ede-, edema-, oedema-
(Greek: swell, swelling)
Angioneurotic oedema refers to an acute or recurring attack of transient oedema suddenly appearing in areas of the skin or mucous membranes and occasionally of the viscera, often associated with dermatographism, urticaria, erythema, and purpura.
It can produce dramatic swelling of the subcutaneous tissues (welts beneath the skin) that typically appears around the eyes and lips.
Welts may also involve the hands, feet and throat (compromise the airway). This condition is associated with allergies (for example foods, pollen), but may also be a side effect of some medications (for example ACE inhibitors, salicylates).
Emotional stress, exposure to cold, water, sunlight, heat and insect bites all have been know to cause angioneurotic oedema. Treatment is with adrenaline, antihistamines, cimetidine, and/or corticosteroids.
Oedema is the presence of abnormally large amounts of fluid in the intercellular tissue spaces of the body, usually applied to demonstrable accumulation of excessive fluid in the subcutaneous tissues.
2. Chronic swelling, usually of the lower extremities, particularly in middle-aged women, caused by the widespread even distribution of subcutaneous fat and fluid.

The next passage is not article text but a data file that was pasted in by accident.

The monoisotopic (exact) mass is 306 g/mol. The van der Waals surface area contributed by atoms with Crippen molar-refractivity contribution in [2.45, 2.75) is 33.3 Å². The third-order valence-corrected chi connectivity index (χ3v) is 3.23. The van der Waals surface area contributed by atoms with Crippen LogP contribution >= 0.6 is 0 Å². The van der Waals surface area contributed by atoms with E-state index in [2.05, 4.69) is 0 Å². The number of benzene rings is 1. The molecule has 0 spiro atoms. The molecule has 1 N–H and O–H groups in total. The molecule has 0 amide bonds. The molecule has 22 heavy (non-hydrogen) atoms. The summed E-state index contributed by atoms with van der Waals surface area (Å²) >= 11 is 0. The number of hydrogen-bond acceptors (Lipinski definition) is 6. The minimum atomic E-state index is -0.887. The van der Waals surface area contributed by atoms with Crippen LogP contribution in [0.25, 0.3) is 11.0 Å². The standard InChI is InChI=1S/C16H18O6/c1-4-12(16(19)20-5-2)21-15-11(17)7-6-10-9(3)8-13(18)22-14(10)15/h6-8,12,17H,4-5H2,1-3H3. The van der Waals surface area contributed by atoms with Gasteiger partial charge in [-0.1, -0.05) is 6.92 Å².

2. A chronic swelling of the legs that is associated with abundant subcutaneous fat. Also known as cellulite.
2. A dry, waxy type of swelling (nonpitting edema) with abnormal deposits of mucin (complex protein present in mucus) in the skin (mucinosis, condition in which mucin is present in the skin in excessive amounts, or in abnormal distribution) and other tissues, associated with hypothyroidism.
The facial changes are distinctive, with swollen lips and thickened nose.
The optic nerve head, also called the optic disk or papilla, is the area where the optic nerve (the nerve that carries messages from the eye to the brain) enters the eyeball.
The finding of papilledema is made with the ophthalmoscope (the instrument that shines light through the pupil illuminating the retina while the doctor looks through it).
The optic nerve head is abnormally elevated in papilledema, almost always in both eyes.
The causes of papilledema include cerebral edema (swelling of the brain, as from encephalitis or trauma), tumors and other lesions that occupy space within the skull, increased production of cerebrospinal fluid (CSF), decreased resorption of CSF (because of venous sinus thrombosis, meningitis, or subarachnoid hemorrhage), obstruction of the ventricular system within the brain, hydrocephalus, craniosynostosis (premature closure of the sutures of the skull), and a condition called pseudotumor cerebri.